Sunday, September 17, 2017

Home-Built Hackle and Comb Set for Processing Raw Fleece

Last spring, I purchased a beautiful clean and fluffy cream-colored alpaca fleece from Sabamba.  It's so nice and fluffy and relatively clean that I have been reluctant to actually wash it like regular sheep's wool.  The alpaca fleece does not have the grease that sheep wool has.  And I learned that alpaca fleece is even more prone to felting during the washing phase than regular fleece.  That said, many spinners prefer to wash alpaca fiber AFTER it's been spun into yarn.

I came across the following video that was very helpful, and gave me the idea to build my own :

This blog post from Moonsong Fiber Works was also very helpful in providing the basic plans for making my own comb and hackle set.

 No-- It's not a medieval torture device.  It's a DIY Hackle for processing wool.
Cherry wood and nails.

My husband accepted the challenge.  He studied the plans and made a supply list.   He was also convinced he could improve upon it ...

Here is the accompanying wool comb.  He realized after he was done that the short nails should be on the bottom.  I said I'll see how this works ...  If I have trouble with it, he can switch the handle around.

Truth be known : The Wisconsin Wool and Sheep Festival was coming up, and I did not want to be tempted to purchase more equipment (more than $250 for a purchased set) if I could make it myself.  That means more money to spend on fiber!


I've been carding an alpaca fleece I bought at Sabamba last spring.  Beautiful fiber!  I watched a video that explained how to pull it off the carder by rolling it between 2 wooden dowels into a fat rolag that can then be turned into hand-pulled roving--as opposed to dizzing it.  It's nice and compact and will store well, I think, but is still easy to pull apart for spinning.  I don't mind spinning off the batts, as they stay fluffy -- but they take up a lot of space, and can matt down over time.   See below ...  I worked through about 1/2 of that fleece this afternoon.

Here's the last of the alpaca roving I bought from Sabamba last fall.  This stuff has been a dream to spin -- so easy!  It's sad to be coming to the end of the batch.  It's remarkable that the roving doesn't get all tangled up.  It just unwinds nice and gentle ...

I found someone on eBay selling a mill end batch of 65% wool and 35% silk mix.  It's beautiful stuff!  The listing said it was clean, but needed to be carded--perhaps because it's been compacted.  I think I could get away with spinning it as is.  Something to look forward to when the alpaca roving runs out.  My friend Lynda liked it too, so we ordered a second round to take us through winter.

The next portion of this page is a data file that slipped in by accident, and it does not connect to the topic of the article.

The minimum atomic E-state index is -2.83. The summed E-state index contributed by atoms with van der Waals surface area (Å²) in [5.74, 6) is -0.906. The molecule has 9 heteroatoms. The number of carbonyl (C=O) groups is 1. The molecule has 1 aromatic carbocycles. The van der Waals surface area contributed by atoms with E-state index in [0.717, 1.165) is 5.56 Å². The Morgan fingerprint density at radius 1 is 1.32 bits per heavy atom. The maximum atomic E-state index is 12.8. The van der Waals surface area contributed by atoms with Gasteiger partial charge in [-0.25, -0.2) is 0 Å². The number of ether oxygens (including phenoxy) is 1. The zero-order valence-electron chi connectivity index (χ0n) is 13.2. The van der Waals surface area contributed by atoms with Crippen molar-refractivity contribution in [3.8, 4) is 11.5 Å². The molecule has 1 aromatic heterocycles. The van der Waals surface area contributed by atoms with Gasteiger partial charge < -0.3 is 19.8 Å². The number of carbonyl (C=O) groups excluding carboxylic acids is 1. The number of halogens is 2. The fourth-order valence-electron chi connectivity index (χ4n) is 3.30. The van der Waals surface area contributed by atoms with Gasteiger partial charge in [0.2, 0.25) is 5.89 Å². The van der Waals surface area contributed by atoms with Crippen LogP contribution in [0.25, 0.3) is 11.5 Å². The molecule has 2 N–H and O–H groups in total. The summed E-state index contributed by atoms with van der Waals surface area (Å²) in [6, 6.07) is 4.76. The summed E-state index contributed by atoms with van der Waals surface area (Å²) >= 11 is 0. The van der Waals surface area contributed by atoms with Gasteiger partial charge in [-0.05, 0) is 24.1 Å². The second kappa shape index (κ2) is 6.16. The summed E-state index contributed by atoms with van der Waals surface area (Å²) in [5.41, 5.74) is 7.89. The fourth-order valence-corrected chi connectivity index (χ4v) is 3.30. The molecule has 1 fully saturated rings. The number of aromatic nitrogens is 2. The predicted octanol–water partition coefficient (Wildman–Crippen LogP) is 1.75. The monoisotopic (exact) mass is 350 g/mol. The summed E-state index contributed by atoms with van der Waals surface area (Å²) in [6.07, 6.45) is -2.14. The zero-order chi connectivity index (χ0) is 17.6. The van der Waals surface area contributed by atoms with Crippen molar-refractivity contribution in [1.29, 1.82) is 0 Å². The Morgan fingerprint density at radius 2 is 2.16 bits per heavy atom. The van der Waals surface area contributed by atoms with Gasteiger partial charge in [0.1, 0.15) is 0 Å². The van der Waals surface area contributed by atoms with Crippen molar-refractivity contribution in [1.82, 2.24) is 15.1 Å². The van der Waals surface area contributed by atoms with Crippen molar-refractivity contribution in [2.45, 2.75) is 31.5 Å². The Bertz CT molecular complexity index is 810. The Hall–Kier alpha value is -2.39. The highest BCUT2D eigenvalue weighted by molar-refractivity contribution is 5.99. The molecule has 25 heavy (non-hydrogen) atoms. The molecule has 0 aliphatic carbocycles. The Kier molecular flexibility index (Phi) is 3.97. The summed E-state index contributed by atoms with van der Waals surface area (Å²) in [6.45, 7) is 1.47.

Remember those silk laps we learned about at The Sheep & Wool Festival?  I ordered some to experiment and play with.  I love the sheen on these!  the white one is mulberry silk lap; the other is honey tussah silk lap.  

Kirsty Mitchell's Wonderland at The Paine

 The Pure Blood of a Blossom

This weekend, I attended the Wonderland exhibit at The Paine Art Center here in Oshkosh.  It features the work of photographer Kirsty Mitchell.   They actually had a sign posted encouraging visitors take their own pictures and posting them to social media.  That's a new concept at an art gallery--to have them embrace that.  It's free advertising, in a way. 

The amazing fairy tale photographs came out of Mitchell's grief after her mother and best friend died in 2008 due to a brain tumor.  Her mother was an English teacher, storyteller, and avid reader.  So the stories and the world's Mitchell created for the photographs were a way for her to revisit time with her mother.

This show has so many things going for it -- Fairy Tales, story, amazing photographs, amazing sets, grief and healing, books, flowers, the Woods ...  With a background in fashion design, Mitchell also created all the costumes and sets.  Just as captivating as the final images are the videos explaining how she made everything ...

The Wonderland Book, 2nd Edition from Kirsty Mitchell Photography on Vimeo.

And then, to top it all off, she published a beautiful coffee table book to go along with the exhibit.  What is actually on display at the Paine is just the tip of the iceberg.   The book contains many more photographs from the series, along with commentary, and the Wonderland Diaries as she was going through this journey of grief and healing.

It's the most expensive book I've ever purchased for myself, and I'm glad I did -- I would have regretted passing this up.  She's doing what I wanted to do with the Vasalisa pictures a few years ago ...  But I never really took it further.  It's expensive to buy the costumes, find a model, schedule the time on locations.  And Kirsty clearly had a staff from makeup artists to staging help. 

Mitchell came to our fair city this week to speak about the project. Wow!  Again and again, she said the project was not about her, but her mother.   I wish I could tell her that her mother is right there with her, every step of the way ...  loving how she has blossomed, and come through the other side of her grief.  They don't stop loving us once they die.   It took me a long time to learn that after my friend Sandy died, after beloved dogs died.